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Stylists throw money at the Internal Revenue Service as if the IRS was a long lost relative that comes begging for assistance each year. It’s crazy!

If you had a few hundred dollars set aside at the end of the year, and wanted to give it away, would the IRS be your first choice? Absolutely not. So let’s look at one business expense that will put hundreds of extra dollars in your pocket each year.

Let’s talk about Business Mileage. Yes, letting Uncle Sam pay for filling up your gas tank and getting you around town. This is what the Internal Revenue Service is currently willing to do.

The U.S. government will allow business owners (that’s you, if you are an independent stylist and not a salaried employee of a salon), to use your car, van, or pickup truck mileage as a legitimate business deduction.

The most recent rules allow for:

50 cents per mile deduction for business miles driven.
16.5 cents per mile driven for medical or moving purposes
14 cents per mile driven in service of charitable organizations.

Keep in mind that the standard mileage rate cannot be used for any vehicle used for hire. For example, if you travel to a Beauty Trade Show and rent a car, you cannot deduct your “mileage” for the car rental. However, you may deduct the price of the rental car and the exact cost of the gasoline as a business expense.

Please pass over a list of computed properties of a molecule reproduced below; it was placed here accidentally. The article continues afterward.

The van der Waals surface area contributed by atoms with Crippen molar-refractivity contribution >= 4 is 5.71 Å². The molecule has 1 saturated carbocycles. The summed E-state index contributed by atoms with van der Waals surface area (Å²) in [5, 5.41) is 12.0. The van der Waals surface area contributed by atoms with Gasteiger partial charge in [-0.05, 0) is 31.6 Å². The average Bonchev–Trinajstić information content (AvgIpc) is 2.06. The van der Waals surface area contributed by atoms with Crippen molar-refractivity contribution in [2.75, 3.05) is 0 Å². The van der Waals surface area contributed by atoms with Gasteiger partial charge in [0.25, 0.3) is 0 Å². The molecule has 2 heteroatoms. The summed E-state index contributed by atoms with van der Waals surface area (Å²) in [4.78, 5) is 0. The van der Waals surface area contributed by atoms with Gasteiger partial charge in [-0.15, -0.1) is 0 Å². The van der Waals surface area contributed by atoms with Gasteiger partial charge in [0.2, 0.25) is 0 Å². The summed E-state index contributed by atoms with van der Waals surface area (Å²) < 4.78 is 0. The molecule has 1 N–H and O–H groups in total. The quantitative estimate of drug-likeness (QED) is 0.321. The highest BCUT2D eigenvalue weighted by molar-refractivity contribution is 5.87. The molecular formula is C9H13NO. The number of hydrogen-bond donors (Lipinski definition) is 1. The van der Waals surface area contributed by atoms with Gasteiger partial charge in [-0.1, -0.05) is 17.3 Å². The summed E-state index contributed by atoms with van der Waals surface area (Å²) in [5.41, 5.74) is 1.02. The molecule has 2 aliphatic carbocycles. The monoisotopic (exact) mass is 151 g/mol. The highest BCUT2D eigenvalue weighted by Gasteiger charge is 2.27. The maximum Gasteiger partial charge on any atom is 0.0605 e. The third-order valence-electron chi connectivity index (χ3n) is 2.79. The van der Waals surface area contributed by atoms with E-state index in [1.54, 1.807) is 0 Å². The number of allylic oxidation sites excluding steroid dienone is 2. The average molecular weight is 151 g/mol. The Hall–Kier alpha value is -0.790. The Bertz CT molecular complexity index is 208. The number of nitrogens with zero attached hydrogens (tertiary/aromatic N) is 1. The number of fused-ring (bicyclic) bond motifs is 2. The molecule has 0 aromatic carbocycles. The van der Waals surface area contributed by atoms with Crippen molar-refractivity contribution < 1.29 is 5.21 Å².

Stylists leave so much mileage money on the table because they have no system to document their mileage. A simple mileage journal will keep everything in order and support your claims to the IRS.

This is what your mileage journal should briefly include;
Date -
Beginning odometer reading -
Ending odometer reading -
Purpose for travel -
Person who you met with -
Things you discussed -

So what are legitimate mileage expenses? Here are some examples.

You drive 3.5 miles to a friend’s house to discuss the cost of new extensions.
You drive 11 miles to a beauty supply store to purchase hair conditioner.
You drive 2 miles to lunch to talk with a friend about how to promote extensions in the high school where she teaches.
You drive 270 miles to a trade show.
You drive 87 miles to a relative’s home so you can demonstrate to her church group how extensions are applied.
You drive 1 mile to the post office to mail your credit card bill for hair extension supplies.

Get creative and write down every mile that you travel to promote and manage your business. Make sure that mileage expenses are legit.

Will taking the time to keep track of your expenses make a difference? Consider this. If you drove just 2,000 business miles for the year, you could deduct 50 cents per mile and receive a $1,000.00 business deduction. If your tax bracket is 20%, you would put an extra $200.00 in your pocket that year rather than paying it to Uncle Sam.

Now that’s a lot of free gas!

Note: Always check with your tax advisor or the IRS to determine current rules and regulations regarding mileage deductions.

Logan is founder of Donna Bella Milan hair extensions and lashes and an author of the Donna Bella weblog.